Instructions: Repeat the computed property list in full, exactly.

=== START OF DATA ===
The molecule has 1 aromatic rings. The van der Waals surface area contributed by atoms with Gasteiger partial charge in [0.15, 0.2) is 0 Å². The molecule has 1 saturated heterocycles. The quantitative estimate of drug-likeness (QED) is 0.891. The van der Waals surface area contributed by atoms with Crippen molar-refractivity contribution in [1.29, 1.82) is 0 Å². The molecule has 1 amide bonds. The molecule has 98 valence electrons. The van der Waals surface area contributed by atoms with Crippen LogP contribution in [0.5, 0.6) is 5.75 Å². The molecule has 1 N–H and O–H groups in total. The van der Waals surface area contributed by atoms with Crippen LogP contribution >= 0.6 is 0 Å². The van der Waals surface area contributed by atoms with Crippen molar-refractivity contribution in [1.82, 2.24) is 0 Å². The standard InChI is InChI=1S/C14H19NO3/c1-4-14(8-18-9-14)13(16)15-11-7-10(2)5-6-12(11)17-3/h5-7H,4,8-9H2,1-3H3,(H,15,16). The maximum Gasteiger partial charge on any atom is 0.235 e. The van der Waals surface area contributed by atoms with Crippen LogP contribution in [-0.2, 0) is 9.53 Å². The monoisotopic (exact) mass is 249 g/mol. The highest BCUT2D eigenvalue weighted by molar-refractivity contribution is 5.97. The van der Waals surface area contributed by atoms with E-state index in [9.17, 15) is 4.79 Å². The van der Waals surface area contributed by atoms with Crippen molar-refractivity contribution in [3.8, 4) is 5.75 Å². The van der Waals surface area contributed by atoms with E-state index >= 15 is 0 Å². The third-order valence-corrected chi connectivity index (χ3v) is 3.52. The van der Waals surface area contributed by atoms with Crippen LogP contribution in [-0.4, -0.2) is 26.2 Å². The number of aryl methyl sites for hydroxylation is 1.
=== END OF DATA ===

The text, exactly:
The molecule has 1 aromatic rings. The van der Waals surface area contributed by atoms with Gasteiger partial charge in [0.15, 0.2) is 0 Å². The molecule has 1 saturated heterocycles. The quantitative estimate of drug-likeness (QED) is 0.891. The van der Waals surface area contributed by atoms with Crippen molar-refractivity contribution in [1.29, 1.82) is 0 Å². The molecule has 1 amide bonds. The molecule has 98 valence electrons. The van der Waals surface area contributed by atoms with Crippen LogP contribution in [0.5, 0.6) is 5.75 Å². The molecule has 1 N–H and O–H groups in total. The van der Waals surface area contributed by atoms with Crippen LogP contribution >= 0.6 is 0 Å². The van der Waals surface area contributed by atoms with Crippen molar-refractivity contribution in [1.82, 2.24) is 0 Å². The standard InChI is InChI=1S/C14H19NO3/c1-4-14(8-18-9-14)13(16)15-11-7-10(2)5-6-12(11)17-3/h5-7H,4,8-9H2,1-3H3,(H,15,16). The maximum Gasteiger partial charge on any atom is 0.235 e. The van der Waals surface area contributed by atoms with Crippen LogP contribution in [-0.2, 0) is 9.53 Å². The monoisotopic (exact) mass is 249 g/mol. The highest BCUT2D eigenvalue weighted by molar-refractivity contribution is 5.97. The van der Waals surface area contributed by atoms with E-state index in [9.17, 15) is 4.79 Å². The van der Waals surface area contributed by atoms with Crippen molar-refractivity contribution in [3.8, 4) is 5.75 Å². The van der Waals surface area contributed by atoms with E-state index >= 15 is 0 Å². The third-order valence-corrected chi connectivity index (χ3v) is 3.52. The van der Waals surface area contributed by atoms with Crippen LogP contribution in [-0.4, -0.2) is 26.2 Å². The number of aryl methyl sites for hydroxylation is 1.